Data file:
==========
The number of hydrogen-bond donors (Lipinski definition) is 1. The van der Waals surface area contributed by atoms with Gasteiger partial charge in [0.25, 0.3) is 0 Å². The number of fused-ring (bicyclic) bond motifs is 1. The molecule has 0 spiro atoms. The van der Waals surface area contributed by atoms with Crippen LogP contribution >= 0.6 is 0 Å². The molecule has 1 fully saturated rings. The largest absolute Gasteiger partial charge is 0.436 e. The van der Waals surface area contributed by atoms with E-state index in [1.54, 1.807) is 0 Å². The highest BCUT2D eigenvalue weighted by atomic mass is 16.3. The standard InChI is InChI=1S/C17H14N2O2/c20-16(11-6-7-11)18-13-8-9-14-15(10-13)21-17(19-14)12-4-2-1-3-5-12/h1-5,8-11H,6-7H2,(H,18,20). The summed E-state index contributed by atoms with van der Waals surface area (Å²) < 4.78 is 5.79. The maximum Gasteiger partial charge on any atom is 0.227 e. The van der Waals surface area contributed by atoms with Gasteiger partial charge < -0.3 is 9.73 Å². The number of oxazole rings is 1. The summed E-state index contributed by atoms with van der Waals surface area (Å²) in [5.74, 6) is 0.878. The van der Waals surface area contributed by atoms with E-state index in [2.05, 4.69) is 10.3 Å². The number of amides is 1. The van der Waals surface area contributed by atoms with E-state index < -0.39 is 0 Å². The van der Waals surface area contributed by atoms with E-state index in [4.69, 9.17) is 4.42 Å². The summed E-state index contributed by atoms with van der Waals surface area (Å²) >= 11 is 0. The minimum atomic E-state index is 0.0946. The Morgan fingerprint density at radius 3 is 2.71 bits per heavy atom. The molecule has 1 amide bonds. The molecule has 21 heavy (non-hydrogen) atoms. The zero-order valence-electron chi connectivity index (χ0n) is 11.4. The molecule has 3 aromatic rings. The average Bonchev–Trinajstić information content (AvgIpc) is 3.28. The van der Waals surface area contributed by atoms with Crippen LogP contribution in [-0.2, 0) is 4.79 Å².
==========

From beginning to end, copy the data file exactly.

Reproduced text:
The number of hydrogen-bond donors (Lipinski definition) is 1. The van der Waals surface area contributed by atoms with Gasteiger partial charge in [0.25, 0.3) is 0 Å². The number of fused-ring (bicyclic) bond motifs is 1. The molecule has 0 spiro atoms. The van der Waals surface area contributed by atoms with Crippen LogP contribution >= 0.6 is 0 Å². The molecule has 1 fully saturated rings. The largest absolute Gasteiger partial charge is 0.436 e. The van der Waals surface area contributed by atoms with E-state index in [1.54, 1.807) is 0 Å². The highest BCUT2D eigenvalue weighted by atomic mass is 16.3. The standard InChI is InChI=1S/C17H14N2O2/c20-16(11-6-7-11)18-13-8-9-14-15(10-13)21-17(19-14)12-4-2-1-3-5-12/h1-5,8-11H,6-7H2,(H,18,20). The summed E-state index contributed by atoms with van der Waals surface area (Å²) < 4.78 is 5.79. The maximum Gasteiger partial charge on any atom is 0.227 e. The van der Waals surface area contributed by atoms with Gasteiger partial charge < -0.3 is 9.73 Å². The number of oxazole rings is 1. The summed E-state index contributed by atoms with van der Waals surface area (Å²) in [5.74, 6) is 0.878. The van der Waals surface area contributed by atoms with E-state index in [2.05, 4.69) is 10.3 Å². The number of amides is 1. The van der Waals surface area contributed by atoms with E-state index < -0.39 is 0 Å². The van der Waals surface area contributed by atoms with E-state index in [4.69, 9.17) is 4.42 Å². The summed E-state index contributed by atoms with van der Waals surface area (Å²) >= 11 is 0. The minimum atomic E-state index is 0.0946. The Morgan fingerprint density at radius 3 is 2.71 bits per heavy atom. The molecule has 1 amide bonds. The molecule has 21 heavy (non-hydrogen) atoms. The zero-order valence-electron chi connectivity index (χ0n) is 11.4. The molecule has 3 aromatic rings. The average Bonchev–Trinajstić information content (AvgIpc) is 3.28. The van der Waals surface area contributed by atoms with Crippen LogP contribution in [-0.2, 0) is 4.79 Å².